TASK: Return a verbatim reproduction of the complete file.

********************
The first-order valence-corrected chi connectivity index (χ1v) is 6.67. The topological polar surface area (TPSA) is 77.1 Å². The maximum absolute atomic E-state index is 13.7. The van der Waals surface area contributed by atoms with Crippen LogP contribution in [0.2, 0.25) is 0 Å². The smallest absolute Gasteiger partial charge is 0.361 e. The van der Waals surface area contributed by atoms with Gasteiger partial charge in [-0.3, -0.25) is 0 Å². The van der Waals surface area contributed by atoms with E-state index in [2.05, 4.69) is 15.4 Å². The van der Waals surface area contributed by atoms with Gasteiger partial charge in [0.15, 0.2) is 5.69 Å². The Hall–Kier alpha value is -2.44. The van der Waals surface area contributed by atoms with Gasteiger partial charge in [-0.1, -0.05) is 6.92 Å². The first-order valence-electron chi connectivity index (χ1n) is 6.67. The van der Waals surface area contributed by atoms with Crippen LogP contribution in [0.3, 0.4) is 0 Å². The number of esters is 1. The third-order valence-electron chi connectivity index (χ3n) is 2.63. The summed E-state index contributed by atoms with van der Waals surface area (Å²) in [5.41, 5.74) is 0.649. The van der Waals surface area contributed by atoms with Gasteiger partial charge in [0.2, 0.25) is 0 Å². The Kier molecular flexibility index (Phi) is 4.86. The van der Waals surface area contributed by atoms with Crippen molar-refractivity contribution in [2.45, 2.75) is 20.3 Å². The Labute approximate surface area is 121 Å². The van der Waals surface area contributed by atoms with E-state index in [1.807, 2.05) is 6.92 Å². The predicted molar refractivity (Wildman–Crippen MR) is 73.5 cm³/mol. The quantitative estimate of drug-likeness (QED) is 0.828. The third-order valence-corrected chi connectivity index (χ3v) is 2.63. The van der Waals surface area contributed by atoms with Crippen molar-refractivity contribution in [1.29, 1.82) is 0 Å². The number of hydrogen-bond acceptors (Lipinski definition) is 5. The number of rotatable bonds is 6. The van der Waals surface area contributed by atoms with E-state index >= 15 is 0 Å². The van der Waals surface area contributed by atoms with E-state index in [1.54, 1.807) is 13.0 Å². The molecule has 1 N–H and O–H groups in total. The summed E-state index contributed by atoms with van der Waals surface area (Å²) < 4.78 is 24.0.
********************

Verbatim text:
The first-order valence-corrected chi connectivity index (χ1v) is 6.67. The topological polar surface area (TPSA) is 77.1 Å². The maximum absolute atomic E-state index is 13.7. The van der Waals surface area contributed by atoms with Crippen LogP contribution in [0.2, 0.25) is 0 Å². The smallest absolute Gasteiger partial charge is 0.361 e. The van der Waals surface area contributed by atoms with Gasteiger partial charge in [-0.3, -0.25) is 0 Å². The van der Waals surface area contributed by atoms with E-state index in [2.05, 4.69) is 15.4 Å². The van der Waals surface area contributed by atoms with Gasteiger partial charge in [0.15, 0.2) is 5.69 Å². The Hall–Kier alpha value is -2.44. The van der Waals surface area contributed by atoms with Gasteiger partial charge in [-0.1, -0.05) is 6.92 Å². The first-order valence-electron chi connectivity index (χ1n) is 6.67. The van der Waals surface area contributed by atoms with Crippen LogP contribution in [0.3, 0.4) is 0 Å². The number of esters is 1. The third-order valence-electron chi connectivity index (χ3n) is 2.63. The summed E-state index contributed by atoms with van der Waals surface area (Å²) in [5.41, 5.74) is 0.649. The van der Waals surface area contributed by atoms with Gasteiger partial charge in [0.2, 0.25) is 0 Å². The Kier molecular flexibility index (Phi) is 4.86. The van der Waals surface area contributed by atoms with Crippen molar-refractivity contribution in [2.45, 2.75) is 20.3 Å². The Labute approximate surface area is 121 Å². The van der Waals surface area contributed by atoms with E-state index in [1.807, 2.05) is 6.92 Å². The predicted molar refractivity (Wildman–Crippen MR) is 73.5 cm³/mol. The quantitative estimate of drug-likeness (QED) is 0.828. The third-order valence-corrected chi connectivity index (χ3v) is 2.63. The van der Waals surface area contributed by atoms with Crippen molar-refractivity contribution in [1.29, 1.82) is 0 Å². The number of hydrogen-bond acceptors (Lipinski definition) is 5. The number of rotatable bonds is 6. The van der Waals surface area contributed by atoms with E-state index >= 15 is 0 Å². The van der Waals surface area contributed by atoms with E-state index in [1.54, 1.807) is 13.0 Å². The molecule has 1 N–H and O–H groups in total. The summed E-state index contributed by atoms with van der Waals surface area (Å²) < 4.78 is 24.0.